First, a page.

“Warning: you'll finish this in one sitting.” —TheSkimm
“Expertly made thriller . . . clever and irresistible.” —The New York Times
An electrifying novel about the primal and unyielding bond between a mother and her son, and the lengths she’ll go to protect him.
The zoo is nearly empty as Joan and her four-year-old son soak up the last few moments of playtime. They are happy, and the day has been close to perfect. But what Joan sees as she hustles her son toward the exit gate minutes before closing time sends her sprinting back into the zoo, her child in her arms. And for the next three hours—the entire scope of the novel—she keeps on running.
Joan’s intimate knowledge of her son and of the zoo itself—the hidden pathways and under-renovation exhibits, the best spots on the carousel and overstocked snack machines—is all that keeps them a step ahead of danger.
A masterful thrill ride and an exploration of motherhood itself—from its tender moments of grace to its savage power—Fierce Kingdom asks where the boundary is between our animal instinct to survive and our human duty to protect one another. For whom should a mother risk her life?
|Publisher:||Penguin Publishing Group|
|Product dimensions:||5.14(w) x 7.72(h) x 0.71(d)|
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Excerpted from "Fierce Kingdom"
Copyright © 2018 Gin Phillips.
Excerpted by permission of Penguin Publishing Group.
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Reading Group Guide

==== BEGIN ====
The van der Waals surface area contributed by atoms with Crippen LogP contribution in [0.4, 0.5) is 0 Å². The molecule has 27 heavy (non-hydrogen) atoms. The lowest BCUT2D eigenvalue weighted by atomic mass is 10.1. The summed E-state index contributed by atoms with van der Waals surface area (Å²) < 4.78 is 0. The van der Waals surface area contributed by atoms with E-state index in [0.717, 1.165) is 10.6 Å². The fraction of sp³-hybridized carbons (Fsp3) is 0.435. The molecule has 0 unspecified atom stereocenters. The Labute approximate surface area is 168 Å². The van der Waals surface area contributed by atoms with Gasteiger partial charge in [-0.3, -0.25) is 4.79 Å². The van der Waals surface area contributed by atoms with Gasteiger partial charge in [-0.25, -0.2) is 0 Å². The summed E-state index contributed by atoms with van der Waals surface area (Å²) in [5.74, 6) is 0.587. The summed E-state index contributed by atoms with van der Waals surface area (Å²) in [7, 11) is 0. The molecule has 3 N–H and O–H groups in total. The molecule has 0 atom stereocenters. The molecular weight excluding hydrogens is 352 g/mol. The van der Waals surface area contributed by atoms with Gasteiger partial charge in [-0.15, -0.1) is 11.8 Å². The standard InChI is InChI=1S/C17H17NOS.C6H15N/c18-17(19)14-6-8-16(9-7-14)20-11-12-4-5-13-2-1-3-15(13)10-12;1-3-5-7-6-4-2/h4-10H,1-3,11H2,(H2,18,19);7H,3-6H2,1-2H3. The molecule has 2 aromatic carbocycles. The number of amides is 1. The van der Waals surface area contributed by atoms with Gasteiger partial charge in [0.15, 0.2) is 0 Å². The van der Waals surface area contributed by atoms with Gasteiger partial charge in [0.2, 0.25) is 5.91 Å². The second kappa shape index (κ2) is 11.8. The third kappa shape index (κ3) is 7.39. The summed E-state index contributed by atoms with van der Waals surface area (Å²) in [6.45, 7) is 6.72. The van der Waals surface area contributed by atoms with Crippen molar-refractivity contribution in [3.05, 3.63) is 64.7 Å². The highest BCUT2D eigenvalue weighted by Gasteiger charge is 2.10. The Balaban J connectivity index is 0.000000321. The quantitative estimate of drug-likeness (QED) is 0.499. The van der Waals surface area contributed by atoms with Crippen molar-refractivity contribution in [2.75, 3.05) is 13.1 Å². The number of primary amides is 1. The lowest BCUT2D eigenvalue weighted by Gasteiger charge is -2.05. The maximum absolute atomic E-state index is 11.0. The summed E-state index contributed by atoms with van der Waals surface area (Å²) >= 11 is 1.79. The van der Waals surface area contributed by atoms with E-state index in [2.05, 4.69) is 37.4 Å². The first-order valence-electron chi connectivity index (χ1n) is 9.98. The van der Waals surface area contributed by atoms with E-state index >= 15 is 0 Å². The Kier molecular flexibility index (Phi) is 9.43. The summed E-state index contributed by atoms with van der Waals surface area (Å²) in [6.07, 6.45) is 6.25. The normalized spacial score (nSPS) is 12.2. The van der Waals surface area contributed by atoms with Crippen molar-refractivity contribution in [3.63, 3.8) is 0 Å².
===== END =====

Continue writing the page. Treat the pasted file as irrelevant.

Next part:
1. The entire novel takes place over the course of about three hours. Discuss what techniques the author uses to create a sense of urgency over the course of the story.
2. The author is very sparing in the details she reveals about Joan’s life prior to this day at the zoo. Why do you think the author does this? What effect does this have on the storytelling?
3. Do you agree with the way that Joan explains the situation to Lincoln?
4. Why do you think part of the story is told through Robby’s point of view? Are we meant to sympathize with him?
5. What do you make of Joan’s decision not to help the woman with the crying baby? What would you do if you were in Joan’s shoes?
6. Why do you think Robby is so respectful of Mrs. Powell? Is it important that Mrs. Powell remembers him? If she hadn’t, do you think he still would have let her go? Why do you think Robby lets Mrs. Powell go?
7. What do you make of Joan’s decision not to follow Robby’s suggestion to go toward the sea lions? Do you agree with her choice? What would you have done?
8. Over the course of the novel, Joan has prioritized the survival of her son, choosing not to help others when given the opportunity. Why do you think she ultimately decides to put her own safety at risk to help Kailynn when Kailynn is cornered by Mark and Robby? Does Joan choose to help Kailynn only because she no longer has Lincoln by her side?
9. What do you make of the ending of the novel? Do you think Joan survives?
10. What role do stories—television shows, movies, family anecdotes—play in the novel? How do stories shape these characters and their actions (for better or worse)?